NABP Issues Rogue Online Pharmacy Public Health Alert

Jul 28, 2011, 10:00 ET from National Association of Boards of Pharmacy

New Report Shows 85% of Fake Online Drug Outlets Don't Require Valid Prescription, Fuel Prescription Drug Abuse

MOUNT PROSPECT, Ill., July 28, 2011 /PRNewswire-USNewswire/ -- The National Association of Boards of Pharmacy® (NABP®) today issued a public health alert to warn Americans about the serious dangers associated with medicines purchased through fake online pharmacies. A report NABP released today on Internet drug outlets found that 96% of 8,000 rogue Web sites analyzed continue to operate out of compliance with United States pharmacy laws, fuel prescription drug abuse and misuse, and provide an outlet for counterfeit medicines to enter the U.S. drug supply – all of which significantly endanger the health and safety of Americans.

"The fake online pharmacy crisis has reached an epidemic level – they prey on prescription drug abusers and the most vulnerable members of society who rely on medicine every day for their health," said NABP President Malcolm J. Broussard, RPh. "They offer easy access to potent medicines without a prescription and indiscriminately push dangerous counterfeit drugs. This problem poses a clear danger to Americans' health and safety and weakens the essential relationships between pharmacists and patients. By issuing a public health alert, we are calling on pharmacists, physicians, and other health professionals to educate their patients about the growing public health threat posed by these illegal online enterprises."

In the Internet Drug Outlet Identification Program Progress Report for State and Federal Regulators: July 2011, the Association found that although the Internet marketplace has evolved somewhat in response to new laws, it remains a pervasive contributor to the rampant misuse and abuse of prescription drugs. To help consumers find safe sources for purchasing medicine online safely, NABP developed the VIPPS® (Verified Internet Pharmacy Practice Sites) accreditation program. Consumers should look for the VIPPS Seal on an accredited site, or check NABP's database at

Rogue sites are also known to sell dangerous counterfeit drugs, not only to those seeking lifestyle drugs like Viagra®, but also to people who depend on medication for their health or even their lives for chronic conditions such as asthma, diabetes, and cancer. As part of its continued efforts to combat these rogue sites, NABP and the state boards of pharmacy are stepping up their efforts to educate the public through the AWARxE consumer protection program. The AWARxE Web site,, provides information on safely obtaining medications and includes updated news, tips, information, and links to relevant NABP resources.

In its report, NABP reviewed more than 8,000 Web sites and found that 96% of these sites can be traced to rogue affiliate networks obtaining prescription drugs from questionable sources, and dispensing them indiscriminately to patients without a valid prescription or medical oversight. The report also found that of the Web sites:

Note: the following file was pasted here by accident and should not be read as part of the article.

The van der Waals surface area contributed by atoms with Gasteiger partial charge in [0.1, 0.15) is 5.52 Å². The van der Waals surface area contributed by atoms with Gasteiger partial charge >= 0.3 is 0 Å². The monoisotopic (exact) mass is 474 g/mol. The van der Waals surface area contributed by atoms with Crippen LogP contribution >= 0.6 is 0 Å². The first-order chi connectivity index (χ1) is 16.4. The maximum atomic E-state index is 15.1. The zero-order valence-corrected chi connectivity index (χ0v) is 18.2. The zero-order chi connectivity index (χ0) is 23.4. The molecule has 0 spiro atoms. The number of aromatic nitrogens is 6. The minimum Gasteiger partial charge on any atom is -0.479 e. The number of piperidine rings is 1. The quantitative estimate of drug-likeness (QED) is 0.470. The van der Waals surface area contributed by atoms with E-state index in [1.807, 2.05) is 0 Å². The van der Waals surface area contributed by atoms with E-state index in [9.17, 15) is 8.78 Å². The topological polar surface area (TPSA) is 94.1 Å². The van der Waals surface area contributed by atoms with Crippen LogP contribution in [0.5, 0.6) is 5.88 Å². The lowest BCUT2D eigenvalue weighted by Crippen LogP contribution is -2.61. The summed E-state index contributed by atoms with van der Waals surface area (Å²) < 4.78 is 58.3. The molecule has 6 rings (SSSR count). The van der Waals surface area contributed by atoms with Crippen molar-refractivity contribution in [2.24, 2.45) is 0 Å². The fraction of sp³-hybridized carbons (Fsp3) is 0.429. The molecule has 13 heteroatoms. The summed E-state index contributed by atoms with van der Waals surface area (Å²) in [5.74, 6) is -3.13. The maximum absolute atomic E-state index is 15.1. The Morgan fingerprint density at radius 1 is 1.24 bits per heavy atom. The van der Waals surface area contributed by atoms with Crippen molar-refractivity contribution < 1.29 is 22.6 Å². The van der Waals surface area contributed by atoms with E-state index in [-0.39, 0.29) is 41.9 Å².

• 6,812 (more than 85%) do not require a valid prescription
  • 3,687 offer foreign or non-Food and Drug Administration-approved drugs
  • 2,100 have a physical address located outside of the U.S.
  • 2,878 have server locations in foreign countries

While some recent studies and the media have down-played the role of the Internet in prescription drug abuse, health care experts and medication safety advocates continue to underscore the connection between increased use of the Internet and the rise in drug misuse and abuse. NABP's report highlights how the increased availability of the Internet and new technology has enabled the continued success of rogue Internet drug outlets:

  • A study published in the 2011 Journal of Health and Affairs found that for every 10% increase in high-speed Internet use at the state level, there is a corresponding 1% increase in admissions to treatment centers for addiction to prescription drugs. Based on these findings the authors surmise that the rise in prescription drug abuse can be explained by increased access to rogue Internet drug outlets.
  • Illegal online drug sellers are now using social media to make illicit prescription drug sales, according to the article "Protecting Our Drug Supply: Internet Pharmacies, Fake Drugs and the Debate Over Imported Medicine," by Bryan Liang, M.D., Ph.D., JD, vice president of the Partnership for Safe Medicines.
  • LegitScript reports that 1,000 Internet drugs outlets (a number consistent with NABP's findings) overtly promote the illicit sale of controlled substances without a valid prescription, a violation of the Ryan Haight Online Pharmacy Consumer Protection Act. The report further states that while many of these sites have foreign ties, more than half and as many as three-fourths of these illicit drug sites are using U.S.-based servers or domain name registrars.

NABP publishes on its Web site the Not Recommended List, which lists those Internet drug outlets that appear to be out of compliance with state and federal laws or NABP patient safety and pharmacy practice standards.

For the full report with detailed findings on the characteristics of rogue Web sites, visit the Buying Medicine Online section of the NABP Web site (

For more information on AWARxE, visit  

NABP is the independent, international, and impartial Association that assists its member boards and jurisdictions in developing, implementing, and enforcing uniform standards for the purpose of protecting the public health.

SOURCE National Association of Boards of Pharmacy